Careful work at low price. lx
ed. Men's shirts 10c. Silks, wools,
our specialty. All bundles done sep-
arately. No markings. Personal sat-
isfaction guaranteed. Call for and
deliver. Phone 5594 any time until
7 o'clock. Silver Laundry, 601 E.
Hoover. 3x


BleeadKihlsainaagirn u1Vh+ -L
Millies and Hill both home. The
Tigers sent Rowe in to the rescue,
and the Schoolboy was touched for
singles by Stone and Travis, scoring
Kuhel. However Bolton forced Tra-
vis at second, and Rowe struck out
Kress to end the game.
Edw. Everett Horton
Glenda Farrell
Jack Oakie
Sally Eilers


_. I



If Web hoose To Av ert War-
-Rebuild T he League And Avoid Isolationists-

(Associate Professor of History)
T SAY that the world is nearer than at any time
since the armistice to another great war is an
unfortunate mode of expression because it suggests
that a new war is predestined whereas it may not
come at all. But if "nearer" be taken in another
way, as implying merely that the danger of war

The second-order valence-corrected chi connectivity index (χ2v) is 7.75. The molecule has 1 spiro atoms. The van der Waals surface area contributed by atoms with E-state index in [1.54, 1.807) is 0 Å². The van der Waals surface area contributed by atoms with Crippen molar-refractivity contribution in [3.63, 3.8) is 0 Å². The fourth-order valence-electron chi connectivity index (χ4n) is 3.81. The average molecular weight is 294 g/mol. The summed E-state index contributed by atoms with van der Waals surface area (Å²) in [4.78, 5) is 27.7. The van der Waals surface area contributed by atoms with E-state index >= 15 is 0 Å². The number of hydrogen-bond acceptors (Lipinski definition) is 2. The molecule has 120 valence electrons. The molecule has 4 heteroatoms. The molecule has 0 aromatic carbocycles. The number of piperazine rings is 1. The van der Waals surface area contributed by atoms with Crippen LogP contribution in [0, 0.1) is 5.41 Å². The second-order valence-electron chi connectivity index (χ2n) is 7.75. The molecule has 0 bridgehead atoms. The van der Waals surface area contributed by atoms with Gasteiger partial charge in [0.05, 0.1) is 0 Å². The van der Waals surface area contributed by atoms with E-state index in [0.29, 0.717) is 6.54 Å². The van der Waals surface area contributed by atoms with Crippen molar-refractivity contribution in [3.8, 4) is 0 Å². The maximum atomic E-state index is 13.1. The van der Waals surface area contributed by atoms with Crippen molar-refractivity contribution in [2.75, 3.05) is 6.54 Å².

is greater, it is an unhappy truth.
Briefly to summarize the situation: there are
seven Great Powers in the world, Britain, France,
Italy, Russia, Germany, Japan and the United
States of America. The last three are outside the
League of Nations and Germany, at least, may at
present be considered almost as directly hostile
to it. Russia is a very recent recruit, forced only
by fear of Germany and Japan from a hostile to
a friendly attitude toward the League. Italy, open-
y and successfully defiant of the League over the
Ethiopian war, may leave at any time. The small
states are mostly pro-League but they are bitterly
disappointed at the failure of Britain and France,
o do anything effective to coerce Italy.
But has the League of Nations failed alone? The